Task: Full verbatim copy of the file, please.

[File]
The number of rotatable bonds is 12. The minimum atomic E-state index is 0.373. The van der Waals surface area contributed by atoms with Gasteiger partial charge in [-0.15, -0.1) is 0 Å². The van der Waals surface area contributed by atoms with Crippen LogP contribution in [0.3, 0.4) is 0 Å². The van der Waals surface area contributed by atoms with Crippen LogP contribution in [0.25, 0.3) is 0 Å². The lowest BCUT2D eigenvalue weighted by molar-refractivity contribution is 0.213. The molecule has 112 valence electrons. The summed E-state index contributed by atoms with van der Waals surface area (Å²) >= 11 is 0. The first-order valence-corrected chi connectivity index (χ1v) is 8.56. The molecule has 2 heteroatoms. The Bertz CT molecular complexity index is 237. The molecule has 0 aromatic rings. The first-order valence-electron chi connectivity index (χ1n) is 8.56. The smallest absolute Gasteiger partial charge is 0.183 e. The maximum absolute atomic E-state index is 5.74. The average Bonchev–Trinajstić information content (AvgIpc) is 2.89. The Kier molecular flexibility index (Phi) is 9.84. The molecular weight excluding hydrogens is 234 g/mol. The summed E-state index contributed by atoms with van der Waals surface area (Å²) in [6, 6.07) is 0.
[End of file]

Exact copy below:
The number of rotatable bonds is 12. The minimum atomic E-state index is 0.373. The van der Waals surface area contributed by atoms with Gasteiger partial charge in [-0.15, -0.1) is 0 Å². The van der Waals surface area contributed by atoms with Crippen LogP contribution in [0.3, 0.4) is 0 Å². The van der Waals surface area contributed by atoms with Crippen LogP contribution in [0.25, 0.3) is 0 Å². The lowest BCUT2D eigenvalue weighted by molar-refractivity contribution is 0.213. The molecule has 112 valence electrons. The summed E-state index contributed by atoms with van der Waals surface area (Å²) >= 11 is 0. The first-order valence-corrected chi connectivity index (χ1v) is 8.56. The molecule has 2 heteroatoms. The Bertz CT molecular complexity index is 237. The molecule has 0 aromatic rings. The first-order valence-electron chi connectivity index (χ1n) is 8.56. The smallest absolute Gasteiger partial charge is 0.183 e. The maximum absolute atomic E-state index is 5.74. The average Bonchev–Trinajstić information content (AvgIpc) is 2.89. The Kier molecular flexibility index (Phi) is 9.84. The molecular weight excluding hydrogens is 234 g/mol. The summed E-state index contributed by atoms with van der Waals surface area (Å²) in [6, 6.07) is 0.